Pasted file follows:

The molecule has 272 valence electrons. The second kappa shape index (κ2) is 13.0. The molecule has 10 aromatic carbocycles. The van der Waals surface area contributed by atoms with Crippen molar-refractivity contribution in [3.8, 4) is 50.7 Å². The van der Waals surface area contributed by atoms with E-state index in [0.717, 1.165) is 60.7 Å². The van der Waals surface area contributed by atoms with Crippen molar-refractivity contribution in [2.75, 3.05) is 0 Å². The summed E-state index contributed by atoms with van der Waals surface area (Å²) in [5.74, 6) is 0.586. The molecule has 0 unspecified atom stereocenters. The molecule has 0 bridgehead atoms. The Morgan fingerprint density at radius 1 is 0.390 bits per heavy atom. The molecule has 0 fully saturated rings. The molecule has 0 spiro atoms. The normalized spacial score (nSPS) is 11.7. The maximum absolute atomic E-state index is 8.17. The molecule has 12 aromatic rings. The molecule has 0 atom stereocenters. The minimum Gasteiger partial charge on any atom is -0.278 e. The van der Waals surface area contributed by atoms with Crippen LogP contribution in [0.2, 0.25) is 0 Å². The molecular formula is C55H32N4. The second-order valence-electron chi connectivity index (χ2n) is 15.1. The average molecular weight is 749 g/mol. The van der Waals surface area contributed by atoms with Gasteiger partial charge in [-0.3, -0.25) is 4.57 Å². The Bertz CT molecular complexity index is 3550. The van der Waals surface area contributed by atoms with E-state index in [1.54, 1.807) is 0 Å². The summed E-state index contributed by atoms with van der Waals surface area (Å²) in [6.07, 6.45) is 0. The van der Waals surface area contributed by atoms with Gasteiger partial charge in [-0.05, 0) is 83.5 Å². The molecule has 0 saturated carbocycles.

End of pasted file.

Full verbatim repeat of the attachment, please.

The molecule has 272 valence electrons. The second kappa shape index (κ2) is 13.0. The molecule has 10 aromatic carbocycles. The van der Waals surface area contributed by atoms with Crippen molar-refractivity contribution in [3.8, 4) is 50.7 Å². The van der Waals surface area contributed by atoms with E-state index in [0.717, 1.165) is 60.7 Å². The van der Waals surface area contributed by atoms with Crippen molar-refractivity contribution in [2.75, 3.05) is 0 Å². The summed E-state index contributed by atoms with van der Waals surface area (Å²) in [5.74, 6) is 0.586. The molecule has 0 unspecified atom stereocenters. The molecule has 0 bridgehead atoms. The Morgan fingerprint density at radius 1 is 0.390 bits per heavy atom. The molecule has 0 fully saturated rings. The molecule has 0 spiro atoms. The normalized spacial score (nSPS) is 11.7. The maximum absolute atomic E-state index is 8.17. The molecule has 12 aromatic rings. The molecule has 0 atom stereocenters. The minimum Gasteiger partial charge on any atom is -0.278 e. The van der Waals surface area contributed by atoms with Crippen LogP contribution in [0.2, 0.25) is 0 Å². The molecular formula is C55H32N4. The second-order valence-electron chi connectivity index (χ2n) is 15.1. The average molecular weight is 749 g/mol. The van der Waals surface area contributed by atoms with Gasteiger partial charge in [-0.3, -0.25) is 4.57 Å². The Bertz CT molecular complexity index is 3550. The van der Waals surface area contributed by atoms with E-state index in [1.54, 1.807) is 0 Å². The summed E-state index contributed by atoms with van der Waals surface area (Å²) in [6.07, 6.45) is 0. The van der Waals surface area contributed by atoms with Gasteiger partial charge in [-0.05, 0) is 83.5 Å². The molecule has 0 saturated carbocycles.